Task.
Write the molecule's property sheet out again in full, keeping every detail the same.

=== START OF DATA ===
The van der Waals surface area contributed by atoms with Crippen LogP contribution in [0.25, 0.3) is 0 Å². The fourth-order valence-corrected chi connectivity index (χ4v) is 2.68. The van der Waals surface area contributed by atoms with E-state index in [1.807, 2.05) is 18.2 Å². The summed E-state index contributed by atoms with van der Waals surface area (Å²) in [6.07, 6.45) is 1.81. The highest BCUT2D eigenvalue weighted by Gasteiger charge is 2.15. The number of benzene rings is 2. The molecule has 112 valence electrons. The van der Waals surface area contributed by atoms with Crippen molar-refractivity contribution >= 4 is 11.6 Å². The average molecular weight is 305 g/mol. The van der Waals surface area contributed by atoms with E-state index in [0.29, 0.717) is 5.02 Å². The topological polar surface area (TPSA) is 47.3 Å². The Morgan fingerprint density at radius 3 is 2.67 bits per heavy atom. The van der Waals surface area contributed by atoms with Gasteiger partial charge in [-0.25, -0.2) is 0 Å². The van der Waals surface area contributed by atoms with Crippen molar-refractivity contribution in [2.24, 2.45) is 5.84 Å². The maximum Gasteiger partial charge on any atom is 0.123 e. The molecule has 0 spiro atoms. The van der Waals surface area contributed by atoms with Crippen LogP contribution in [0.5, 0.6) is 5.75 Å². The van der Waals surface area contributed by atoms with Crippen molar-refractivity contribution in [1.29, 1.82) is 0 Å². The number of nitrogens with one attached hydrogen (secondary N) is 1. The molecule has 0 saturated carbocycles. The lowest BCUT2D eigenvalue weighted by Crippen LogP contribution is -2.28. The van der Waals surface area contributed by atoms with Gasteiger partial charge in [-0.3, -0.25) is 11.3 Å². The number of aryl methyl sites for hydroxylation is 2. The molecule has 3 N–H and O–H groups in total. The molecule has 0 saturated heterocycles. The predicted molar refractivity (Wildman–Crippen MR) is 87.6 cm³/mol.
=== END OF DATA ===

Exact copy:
The van der Waals surface area contributed by atoms with Crippen LogP contribution in [0.25, 0.3) is 0 Å². The fourth-order valence-corrected chi connectivity index (χ4v) is 2.68. The van der Waals surface area contributed by atoms with E-state index in [1.807, 2.05) is 18.2 Å². The summed E-state index contributed by atoms with van der Waals surface area (Å²) in [6.07, 6.45) is 1.81. The highest BCUT2D eigenvalue weighted by Gasteiger charge is 2.15. The number of benzene rings is 2. The molecule has 112 valence electrons. The van der Waals surface area contributed by atoms with Crippen molar-refractivity contribution >= 4 is 11.6 Å². The average molecular weight is 305 g/mol. The van der Waals surface area contributed by atoms with E-state index in [0.29, 0.717) is 5.02 Å². The topological polar surface area (TPSA) is 47.3 Å². The Morgan fingerprint density at radius 3 is 2.67 bits per heavy atom. The van der Waals surface area contributed by atoms with Gasteiger partial charge in [-0.25, -0.2) is 0 Å². The van der Waals surface area contributed by atoms with Crippen molar-refractivity contribution in [2.24, 2.45) is 5.84 Å². The maximum Gasteiger partial charge on any atom is 0.123 e. The molecule has 0 spiro atoms. The van der Waals surface area contributed by atoms with Crippen LogP contribution in [0.5, 0.6) is 5.75 Å². The van der Waals surface area contributed by atoms with Crippen molar-refractivity contribution in [1.29, 1.82) is 0 Å². The number of nitrogens with one attached hydrogen (secondary N) is 1. The molecule has 0 saturated carbocycles. The lowest BCUT2D eigenvalue weighted by Crippen LogP contribution is -2.28. The van der Waals surface area contributed by atoms with Gasteiger partial charge in [-0.3, -0.25) is 11.3 Å². The number of aryl methyl sites for hydroxylation is 2. The molecule has 3 N–H and O–H groups in total. The molecule has 0 saturated heterocycles. The predicted molar refractivity (Wildman–Crippen MR) is 87.6 cm³/mol.